It was at a funeral (of all the places to learn home truths) that the vicar spoke about times in our over-busy lives that we are forced to stop and reflect (when someone dies being one of them).

Your own situation reminded me of this – not that you were about to die (I hope) but that you had to step back a bit from the daily rush to produce. This to me is the vital point of your story since we all get into a rut and it is very difficult to change, unless we step back and reflect.

Last year I was working for a university producing e-learning. They refused to have anything but linear learn-test-learn courses set up in an LMS that was not the best from the learner’s viewpoint. Trying to change the course design was an uphill struggle, although I knew we could do better (I was taking an MA in e-learning at the time). Industry didn’t want to know although partnerships were available. And then at the start of this year, I was made redundant (through lack of funding).

It was only after I was made redundant (and was therefore forced to step back) that I found your blog with all the ideas that should be of interest to institutions as well as for developing work based learning.

Perhaps teachers are also afraid of clicking the wrong button?

Keep up the good work!

BTW having succummed to a similar infection in the past I understand that drinking plenty is recommended to flush out such infections. Perhaps a supply of cold beer would help? 😉

Keep well,

Peter

Two things: wow – typos. Harriet has it right, because no matter how often you proof read something, there will always be typos. Read the material and enjoy it first, then correct the typos. As long as the material isn’t full of them in it’s final form, the learner sometimes responds better when they catch one; almost a one-upmanship sort of thing.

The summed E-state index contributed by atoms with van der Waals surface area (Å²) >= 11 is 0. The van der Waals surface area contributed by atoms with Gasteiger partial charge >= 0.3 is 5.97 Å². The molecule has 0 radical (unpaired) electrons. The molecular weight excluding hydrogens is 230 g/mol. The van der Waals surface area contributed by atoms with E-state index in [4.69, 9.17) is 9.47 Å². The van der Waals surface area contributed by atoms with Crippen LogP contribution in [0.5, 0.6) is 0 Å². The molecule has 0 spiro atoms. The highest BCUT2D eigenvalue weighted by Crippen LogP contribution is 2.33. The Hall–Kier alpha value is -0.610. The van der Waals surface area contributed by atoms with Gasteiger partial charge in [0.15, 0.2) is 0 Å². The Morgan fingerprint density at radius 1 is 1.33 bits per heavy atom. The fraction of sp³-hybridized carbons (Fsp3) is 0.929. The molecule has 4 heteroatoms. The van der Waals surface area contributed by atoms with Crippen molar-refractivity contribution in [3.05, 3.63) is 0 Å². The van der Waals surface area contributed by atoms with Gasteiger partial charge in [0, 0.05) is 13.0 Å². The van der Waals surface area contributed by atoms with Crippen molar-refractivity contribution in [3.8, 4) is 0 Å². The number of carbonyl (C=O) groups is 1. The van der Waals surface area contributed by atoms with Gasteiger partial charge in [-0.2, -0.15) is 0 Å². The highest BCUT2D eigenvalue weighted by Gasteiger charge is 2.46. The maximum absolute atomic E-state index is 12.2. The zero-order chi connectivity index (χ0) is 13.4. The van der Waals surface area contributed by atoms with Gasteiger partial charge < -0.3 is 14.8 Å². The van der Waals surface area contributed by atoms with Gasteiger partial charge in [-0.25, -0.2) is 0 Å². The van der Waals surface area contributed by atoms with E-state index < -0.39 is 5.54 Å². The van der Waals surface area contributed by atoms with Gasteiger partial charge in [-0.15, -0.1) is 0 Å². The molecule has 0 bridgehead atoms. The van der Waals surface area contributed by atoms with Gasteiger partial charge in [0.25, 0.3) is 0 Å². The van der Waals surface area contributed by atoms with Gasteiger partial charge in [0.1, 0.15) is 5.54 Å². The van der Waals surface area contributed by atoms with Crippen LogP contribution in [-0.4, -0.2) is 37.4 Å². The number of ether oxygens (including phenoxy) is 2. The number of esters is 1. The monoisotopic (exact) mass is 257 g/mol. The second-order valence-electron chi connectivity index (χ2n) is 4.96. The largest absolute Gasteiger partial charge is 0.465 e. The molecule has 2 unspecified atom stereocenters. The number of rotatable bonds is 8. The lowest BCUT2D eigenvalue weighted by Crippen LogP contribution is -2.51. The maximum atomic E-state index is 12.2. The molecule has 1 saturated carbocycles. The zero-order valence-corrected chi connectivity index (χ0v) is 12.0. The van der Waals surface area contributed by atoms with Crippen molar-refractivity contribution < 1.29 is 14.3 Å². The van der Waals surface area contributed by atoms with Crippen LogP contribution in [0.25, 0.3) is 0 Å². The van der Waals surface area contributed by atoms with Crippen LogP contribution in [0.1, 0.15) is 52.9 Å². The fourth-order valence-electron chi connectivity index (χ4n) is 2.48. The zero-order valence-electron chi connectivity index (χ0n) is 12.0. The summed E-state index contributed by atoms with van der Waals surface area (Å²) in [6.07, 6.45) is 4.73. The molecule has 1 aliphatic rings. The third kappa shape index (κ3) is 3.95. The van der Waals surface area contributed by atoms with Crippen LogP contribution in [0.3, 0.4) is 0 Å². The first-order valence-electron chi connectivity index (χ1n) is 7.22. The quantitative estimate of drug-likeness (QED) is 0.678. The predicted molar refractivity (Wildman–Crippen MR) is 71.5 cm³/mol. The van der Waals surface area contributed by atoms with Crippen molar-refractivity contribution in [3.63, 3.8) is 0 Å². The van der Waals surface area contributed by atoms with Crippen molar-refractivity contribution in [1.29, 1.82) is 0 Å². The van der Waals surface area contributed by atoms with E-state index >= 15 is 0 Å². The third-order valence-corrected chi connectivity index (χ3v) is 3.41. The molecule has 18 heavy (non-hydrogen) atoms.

Which brings me to my second thing: why do people get a kick out of finding the odd typo, yet feel afraid to explore the materials? Kids, in my experience, don’t do the first, but do do the second. So Tom’s point about setting the learner up to make them want to explore and feel about, and in safety, is crucial.

Thanks for some great points Tom, hope you are over your illness now and glad you got the correct learning message from your trip to DC. 😀

[…] Learning = Being Prepared to Try. And Fail. Posted July 6, 2009 Filed under: confidence, failure, learning | An excerpt from The Rapid eLearning Blog […]

July 7th, 2009

I have a question for you Tom, if you don’t mind, that was triggered watching the Miniature Earth video. Is there a rule of thumb for how long to display a slide containing text in a presentation-type video like this? There’s a slide at the beginning, for instance, that sets the scene (“If we could turn the population of the earth…”) – I haven’t timed it, but it gives me enough time to read it without getting impatient. Is there a trick to this? I’m curious to know whether you or any of the readers out there have a handle on how to time something like that.

Hey, Tom. Get better soon!

As to learning something new, I recently took up sea kayaking in the Pacific Northwest. I took the course through the Mountaineers and have learned how to capsize, wet exit, self rescue, read tides and currents and am going on longer paddles.

It has been so helpful to the training I do, both eLearning and Live, to be trying something that is new to me and hard at first. I recommend everyone find something to learn that puts them in the same situation our learners are in. We’ll be more empathetic and probably make better trainers.

@Linda: sounds like fun. Considering how hot it’s been up here, I’m sure kayaking would have been a nice reprieve.

[…] Three Things I Learned About Learning on My Deathbed: Motivated learners will learn.  It’s all a matter of being prepared to try. […]